Movie Review – Ant-Man


Ant-Man, directed by Peyton Reed and starring Paul Rudd, is the latest Marvel Studios addition to the Marvel Cinematic Universe (MCU). The story follows Scott Lang (Paul Rudd), an ex-con who is recruited by aged scientist and former Ant-Man Hank Pym (Michael Douglas) to wear a suit that permits its user to shrink to the size of an insect while increasing proportionate strength. Lang must pull of a heist to steal a replication of Pym’s technology, stopping it from falling into the wrong hands.

It has felt to me like an Ant-Man movie has been in the making since the first slew of Marvel movies prior to Iron Man and Marvel Studios (light research showing that’s its actually been in talks since the 1980s). The film having been in development so long, it started to become questionable whether it would ever come out, or even be any good. When announcements of the film finally released and trailers dropped, a lot of reactions I came across were still very lukewarm. Many seemed to think it wouldn’t be any good.


While I had ambivalent feelings going in, I was still very interested in seeing it. I’m happy to report that I think it is one of the best standalone MCU films made so far. Something that made it so refreshing was that, despite its clear connections to the MCU at large, it was largely disconnected from it narratively, which hasn’t been done in a while on film. Even Guardians of the Galaxy, which takes place almost entirely outside of Earth, is connected with the Thanos plotline and the infinity stones. Captain America: The Winter Soldier was also separate from those plotlines, but the story was at a very large scale and the consequences brought about huge changes to the MCU’s status quo, so I don’t think that counts either.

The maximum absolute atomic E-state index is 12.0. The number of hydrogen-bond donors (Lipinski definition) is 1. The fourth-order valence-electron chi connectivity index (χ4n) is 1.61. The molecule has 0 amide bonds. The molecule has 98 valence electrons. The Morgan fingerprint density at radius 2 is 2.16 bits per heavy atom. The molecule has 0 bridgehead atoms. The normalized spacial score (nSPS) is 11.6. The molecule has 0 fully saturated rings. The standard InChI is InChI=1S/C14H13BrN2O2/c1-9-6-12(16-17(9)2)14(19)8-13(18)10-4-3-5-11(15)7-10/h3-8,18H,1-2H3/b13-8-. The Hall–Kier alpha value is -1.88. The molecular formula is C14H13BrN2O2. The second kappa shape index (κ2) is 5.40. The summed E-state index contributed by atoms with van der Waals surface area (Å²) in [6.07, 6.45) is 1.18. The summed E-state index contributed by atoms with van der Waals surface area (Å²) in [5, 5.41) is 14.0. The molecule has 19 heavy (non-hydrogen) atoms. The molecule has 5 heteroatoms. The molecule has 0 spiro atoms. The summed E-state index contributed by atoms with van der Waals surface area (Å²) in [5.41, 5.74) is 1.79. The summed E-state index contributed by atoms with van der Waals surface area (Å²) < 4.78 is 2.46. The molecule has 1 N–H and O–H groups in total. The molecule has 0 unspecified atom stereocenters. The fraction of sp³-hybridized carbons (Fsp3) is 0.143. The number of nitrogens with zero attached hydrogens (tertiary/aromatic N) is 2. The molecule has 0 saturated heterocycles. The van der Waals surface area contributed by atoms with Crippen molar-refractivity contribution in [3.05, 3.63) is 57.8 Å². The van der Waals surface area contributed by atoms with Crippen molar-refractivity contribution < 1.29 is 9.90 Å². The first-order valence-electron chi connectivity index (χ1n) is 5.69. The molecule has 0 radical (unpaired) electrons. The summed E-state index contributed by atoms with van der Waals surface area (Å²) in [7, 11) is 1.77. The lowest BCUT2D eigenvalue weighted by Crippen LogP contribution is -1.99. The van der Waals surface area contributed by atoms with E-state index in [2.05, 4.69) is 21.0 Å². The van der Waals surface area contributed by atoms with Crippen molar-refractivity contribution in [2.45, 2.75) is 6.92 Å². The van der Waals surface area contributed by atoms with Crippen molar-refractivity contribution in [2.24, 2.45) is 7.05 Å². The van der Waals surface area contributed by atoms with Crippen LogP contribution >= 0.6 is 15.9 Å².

While it possesses superhero elements, Ant-Man is more of an action-adventure heist movie, which helps to make the set-up more believable. Lang is brought in by Pym because of his desires to make good in order to help his daughter, as well as his past with better-intentioned thievery at the corporate scale rather, than being a less redeemable criminal. He doesn’t suddenly have a hero complex, but feels more driven by circumstance to achieve something bigger than himself — as evidenced my his initial insistence on calling the Avengers.


I really appreciated the progression toward the final showdown with Yellowjacket, the villain of the film . While in many other Marvel Studios films (the Iron Man series in particular) the plot seems to dissolve into a big fight for its own sake, the progression to this point felt natural in Ant-Man. I had no questions about why these two started fighting it out, the villain’s motivations for doing so being understandable and feeling natural. There wasn’t anything deeply compelling about him as a villain, but he was in keeping with lower-scale stakes and worked well in context.

While most Marvel Studios films have a good sense of humour about them, Ant-Man did a good job of utilizing the visual aspects of a shrinking power for comedic effect, while at the same time producing compelling actions sequences. I applaud that they achieved this without anything coming across as too goofy or silly. Everything maintained a consistent tone of humour, action, and family drama that worked nicely together.


While many Marvel fans will likely see the film regardless of their level of interest in the character, I highly recommend watching Ant-Man to pretty much everybody. I went in with minimal expectations, and left feeling extremely satisfied with what I saw. It didn’t do too much different, but broke the mold in a way that was enriching as a fan of the MCU.


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